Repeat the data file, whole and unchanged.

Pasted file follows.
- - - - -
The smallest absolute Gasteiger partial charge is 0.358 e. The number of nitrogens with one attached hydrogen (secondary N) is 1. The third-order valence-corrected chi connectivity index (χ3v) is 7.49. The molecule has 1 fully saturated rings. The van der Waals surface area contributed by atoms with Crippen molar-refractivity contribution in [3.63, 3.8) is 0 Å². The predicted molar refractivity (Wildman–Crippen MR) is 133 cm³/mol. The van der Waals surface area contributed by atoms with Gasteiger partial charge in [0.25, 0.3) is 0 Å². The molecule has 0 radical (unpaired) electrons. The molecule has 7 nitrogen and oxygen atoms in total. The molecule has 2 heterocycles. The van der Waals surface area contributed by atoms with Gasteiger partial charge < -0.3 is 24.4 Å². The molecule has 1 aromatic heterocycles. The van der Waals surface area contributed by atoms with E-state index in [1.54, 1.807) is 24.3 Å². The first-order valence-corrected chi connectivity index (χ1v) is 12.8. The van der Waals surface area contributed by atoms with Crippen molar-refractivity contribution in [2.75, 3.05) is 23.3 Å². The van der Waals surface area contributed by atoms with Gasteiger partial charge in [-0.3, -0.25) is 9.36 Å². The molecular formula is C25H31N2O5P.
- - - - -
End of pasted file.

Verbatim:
The smallest absolute Gasteiger partial charge is 0.358 e. The number of nitrogens with one attached hydrogen (secondary N) is 1. The third-order valence-corrected chi connectivity index (χ3v) is 7.49. The molecule has 1 fully saturated rings. The van der Waals surface area contributed by atoms with Crippen molar-refractivity contribution in [3.63, 3.8) is 0 Å². The predicted molar refractivity (Wildman–Crippen MR) is 133 cm³/mol. The van der Waals surface area contributed by atoms with Gasteiger partial charge in [0.25, 0.3) is 0 Å². The molecule has 0 radical (unpaired) electrons. The molecule has 7 nitrogen and oxygen atoms in total. The molecule has 2 heterocycles. The van der Waals surface area contributed by atoms with Gasteiger partial charge < -0.3 is 24.4 Å². The molecule has 1 aromatic heterocycles. The van der Waals surface area contributed by atoms with E-state index in [1.54, 1.807) is 24.3 Å². The first-order valence-corrected chi connectivity index (χ1v) is 12.8. The van der Waals surface area contributed by atoms with Crippen molar-refractivity contribution in [2.75, 3.05) is 23.3 Å². The van der Waals surface area contributed by atoms with Gasteiger partial charge in [-0.3, -0.25) is 9.36 Å². The molecular formula is C25H31N2O5P.